becoming infinite

always learning. always growing. always lifting heavy things.

one year off the table: a surgery no-love story.


today is my surgery-versary. one year ago at this moment, i was sitting (okay, laying) in pre-op, getting teased by the nurses about my black toe and blisters while my advisor sat in the corner of the room laughing.

she reminded yesterday about something i had forgotten: the day before my surgery she asked me who was taking me there, and i said, ‘eh nobody, i’ll walk.’ …’and how are you getting back?’ ‘i’ll call a cab.’ to which she responded that, no, absolutely not, she would bring me. and bring me she did. and stayed until i went into surgery, during which time she went back to my apartment and stocked my fridge. she was there when i came out of anesthesia, brought me home, and got me subway for lunch.

the first eight weeks after surgery were, for all intents and purposes, an absolute disaster. nerve block disaster, an unresponsive quad, and my personal un-favorite, the muscle spasm from hell. not to mention, of course, the mysterious way the nerve block didn’t flush out of my muscles, the ridiculous muscle atrophy, the 30-lb weight loss and subsequent chicken leg.

i slowly learned how to sort of walk. and how to sort of go up and down stairs. it took until almost september for me to fully straighten my leg when walking; until october for there to not be a noticeable gait difference.

in november i ran a 5k in 22:07.

that month i also started deadlifting and squatting regularly.

i ran over 100 miles in december.

i worked like a dog. not that working out was foreign to me to begin with, but it took on a whole new meaning. i became focused – fiercely focused – on getting stronger.

in march i pulled a 200# deadlift.

and just last weekend i ran a half marathon. in 1:42:54. a damn respectable time. in the top 2.5% of the 6600 female finishers.

this year has taught me a lot about patience. about listening to my body, and knowing when to push and when to back off. it’s taught me that sometimes working harder isn’t necessarily working smarter – bodies need a break every now and again.

my weight is right back to where it was pre-op. although, my body looks completely different – i’ve never had traps and shoulders like this before, that’s for sure! my quads and calves are still slightly different in size, but it’s hardly noticeable. my squat may still be abyssmal, but all in all i’m stronger than ever.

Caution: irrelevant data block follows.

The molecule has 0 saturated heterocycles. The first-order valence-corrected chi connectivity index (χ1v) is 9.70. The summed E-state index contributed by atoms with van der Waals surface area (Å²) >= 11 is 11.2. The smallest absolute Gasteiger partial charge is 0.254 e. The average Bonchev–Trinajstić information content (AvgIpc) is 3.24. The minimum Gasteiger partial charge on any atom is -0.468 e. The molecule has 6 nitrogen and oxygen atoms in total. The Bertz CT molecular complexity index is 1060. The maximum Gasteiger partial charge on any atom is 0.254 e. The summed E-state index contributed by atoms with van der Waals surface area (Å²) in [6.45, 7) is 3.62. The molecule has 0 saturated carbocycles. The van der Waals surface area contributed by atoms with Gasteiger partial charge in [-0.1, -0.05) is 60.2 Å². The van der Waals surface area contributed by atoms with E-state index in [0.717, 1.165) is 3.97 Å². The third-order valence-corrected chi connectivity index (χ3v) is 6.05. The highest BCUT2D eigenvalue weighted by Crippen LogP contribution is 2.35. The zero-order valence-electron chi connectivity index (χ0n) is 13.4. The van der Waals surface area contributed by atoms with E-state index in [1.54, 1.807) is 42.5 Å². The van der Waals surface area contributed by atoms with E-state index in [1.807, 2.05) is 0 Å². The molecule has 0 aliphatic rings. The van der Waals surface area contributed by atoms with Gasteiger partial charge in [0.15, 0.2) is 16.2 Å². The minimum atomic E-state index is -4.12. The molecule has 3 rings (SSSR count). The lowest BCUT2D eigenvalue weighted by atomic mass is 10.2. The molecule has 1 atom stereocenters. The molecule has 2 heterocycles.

and i appreciate everything this body does, much more than ever.

so a very happy surgery-versary to me! thanks, Knee, for teaching me some important lessons while you were being a turd.


Author: jenn

impossible to define; indefinitely impossible. maybe i'll add more here later.

5 thoughts on “one year off the table: a surgery no-love story.

  1. It’s because you’re beyond awesome. :oD

    Funny… OK not *funny* per se, but… When I went into the hospital with my meniscus, someone told me later my knee saved my life because that was when they found the flood clot in my other knee. It gave me a new perspective on these things and I’m grateful that someone pointed this out to me. It’s all about perspective, and you really do have a great outlook on this. You’ve done just an amazing job, Jenn! I’m proud of you! (Also, I cannot believe it’s already been a year!) ♥

    • that actually happened to my dad, too! he got a really bad ankle sprain playing basketball and when he went in to have it looked at the found a blood clot behind his knee.

      and yes, time flies! i can’t quite believe it either.

  2. Happy Surgery-versary! The body is an amazing piece of work sometimes. Its so complex yet can bounce back with the right behaviors. I think you have it nailed by now. Its exciting to think where your calves, squats, traps and shoulders may be at this time next year. …as well as strength and speed. 🙂 good luck!

    • thanks! yes i’m definitely looking forward to where i’ll be at my 2-year surgery-versary! (i’ll be almost 30, for starters haha.) quite a journey it has been : )

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